IES response to the UK Government's Good Work Plan

Press Releases

17 Dec 2018

Tony Wilson, Director of the Institute for Employment Studies (IES), responds to the UK Government’s Good Work Plan.

‘We welcome today's Good Work Plan. It has been clear for some time that the government would accept Matthew Taylor's recommendations, but better rights will also require much more active enforcement. So, perhaps of more importance today is the news that the government has agreed to give the Director of Labour Market Enforcement almost all of the new powers that he asked for in his Enforcement Strategy. This will include much more proactive enforcement of wage and employment rights, stronger partnership working and information sharing with other agencies, and the future reinvestment of money raised through fines to fund stronger enforcement.

‘Our research with gig economy workers has found that many people were highly satisfied with their working lives, but of course many more had been affected by 'one sided' flexibility. So, while today's announcements are a firm step in the right direction, the government and employers can go further still.

‘We would strongly support the Low Pay Commission's recommendations today that workers should have a right to switch to a contract that better reflects their working hours, rather than just the right to request one. Workers should also be entitled to compensation when shifts are cancelled with unreasonably short notice. It is welcome that the government will consult on these measures, but it must do so quickly, in order that this can be concluded in time for any future legislation.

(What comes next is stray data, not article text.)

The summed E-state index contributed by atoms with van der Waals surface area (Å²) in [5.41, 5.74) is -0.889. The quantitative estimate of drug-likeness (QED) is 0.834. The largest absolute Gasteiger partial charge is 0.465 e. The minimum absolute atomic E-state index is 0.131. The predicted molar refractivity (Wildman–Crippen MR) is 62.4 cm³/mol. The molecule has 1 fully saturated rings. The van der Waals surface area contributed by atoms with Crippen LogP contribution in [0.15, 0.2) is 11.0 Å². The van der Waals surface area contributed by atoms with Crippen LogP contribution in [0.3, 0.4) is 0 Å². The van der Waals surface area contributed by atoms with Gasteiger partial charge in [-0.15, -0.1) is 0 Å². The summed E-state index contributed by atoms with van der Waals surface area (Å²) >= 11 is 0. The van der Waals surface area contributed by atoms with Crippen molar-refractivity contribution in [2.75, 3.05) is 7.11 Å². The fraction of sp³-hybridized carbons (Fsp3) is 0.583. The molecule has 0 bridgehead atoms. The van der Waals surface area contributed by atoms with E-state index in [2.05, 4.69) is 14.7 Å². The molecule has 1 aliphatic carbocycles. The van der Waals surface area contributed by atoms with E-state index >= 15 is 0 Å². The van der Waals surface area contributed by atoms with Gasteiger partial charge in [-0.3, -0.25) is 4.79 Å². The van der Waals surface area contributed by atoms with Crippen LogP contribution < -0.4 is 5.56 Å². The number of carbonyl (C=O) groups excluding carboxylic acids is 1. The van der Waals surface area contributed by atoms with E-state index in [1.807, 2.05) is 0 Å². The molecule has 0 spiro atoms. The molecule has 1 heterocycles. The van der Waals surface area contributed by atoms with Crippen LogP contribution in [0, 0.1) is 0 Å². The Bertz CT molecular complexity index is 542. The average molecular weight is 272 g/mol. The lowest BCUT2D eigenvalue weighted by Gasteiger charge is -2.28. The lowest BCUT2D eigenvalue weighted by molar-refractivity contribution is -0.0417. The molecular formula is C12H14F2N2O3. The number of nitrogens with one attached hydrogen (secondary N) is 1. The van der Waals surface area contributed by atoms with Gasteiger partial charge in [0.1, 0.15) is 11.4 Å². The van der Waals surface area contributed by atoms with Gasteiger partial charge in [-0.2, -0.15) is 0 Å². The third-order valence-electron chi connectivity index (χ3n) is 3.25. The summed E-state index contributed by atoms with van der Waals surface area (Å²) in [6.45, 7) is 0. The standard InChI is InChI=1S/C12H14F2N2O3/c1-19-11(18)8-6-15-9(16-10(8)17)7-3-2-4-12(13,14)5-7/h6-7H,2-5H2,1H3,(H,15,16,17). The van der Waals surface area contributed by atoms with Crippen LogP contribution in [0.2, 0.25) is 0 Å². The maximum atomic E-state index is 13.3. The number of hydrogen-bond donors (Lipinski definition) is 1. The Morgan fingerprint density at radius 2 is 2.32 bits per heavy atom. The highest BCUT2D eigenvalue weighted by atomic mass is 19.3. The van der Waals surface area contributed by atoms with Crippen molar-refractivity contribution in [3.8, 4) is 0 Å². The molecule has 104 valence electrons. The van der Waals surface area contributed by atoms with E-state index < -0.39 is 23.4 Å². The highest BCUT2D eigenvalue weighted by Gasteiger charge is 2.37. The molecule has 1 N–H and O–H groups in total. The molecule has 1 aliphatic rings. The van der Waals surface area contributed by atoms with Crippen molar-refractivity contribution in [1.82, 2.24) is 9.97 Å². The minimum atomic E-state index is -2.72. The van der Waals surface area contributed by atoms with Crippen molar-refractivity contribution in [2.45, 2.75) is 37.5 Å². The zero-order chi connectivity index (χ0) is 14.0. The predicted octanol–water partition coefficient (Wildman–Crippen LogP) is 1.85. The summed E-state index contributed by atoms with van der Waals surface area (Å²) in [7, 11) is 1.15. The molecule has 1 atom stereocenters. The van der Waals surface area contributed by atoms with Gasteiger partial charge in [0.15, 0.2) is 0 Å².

‘Unfortunately, today's plan is also almost entirely silent on how workers in the gig economy could be supported to upskill and retrain. We know that those in temporary work and the self-employed are far less likely to access training, while the new National Retraining Scheme and apprenticeships are very unlikely to benefit these workers.

‘Given the changing world of work and the challenges that we may face with Brexit, we need to find much better ways to support those in less-secure and non-traditional employment to get the skills that they and the economy will need. We would urge the government, and local areas with devolved skills budgets, to focus on this in the coming year.’

Interviews and further comment

Tony Wilson, director of the Institute for Employment Studies, is available for comment.

Please contact Mark Jack, IES communications officer:

Telephone: 01273 763 435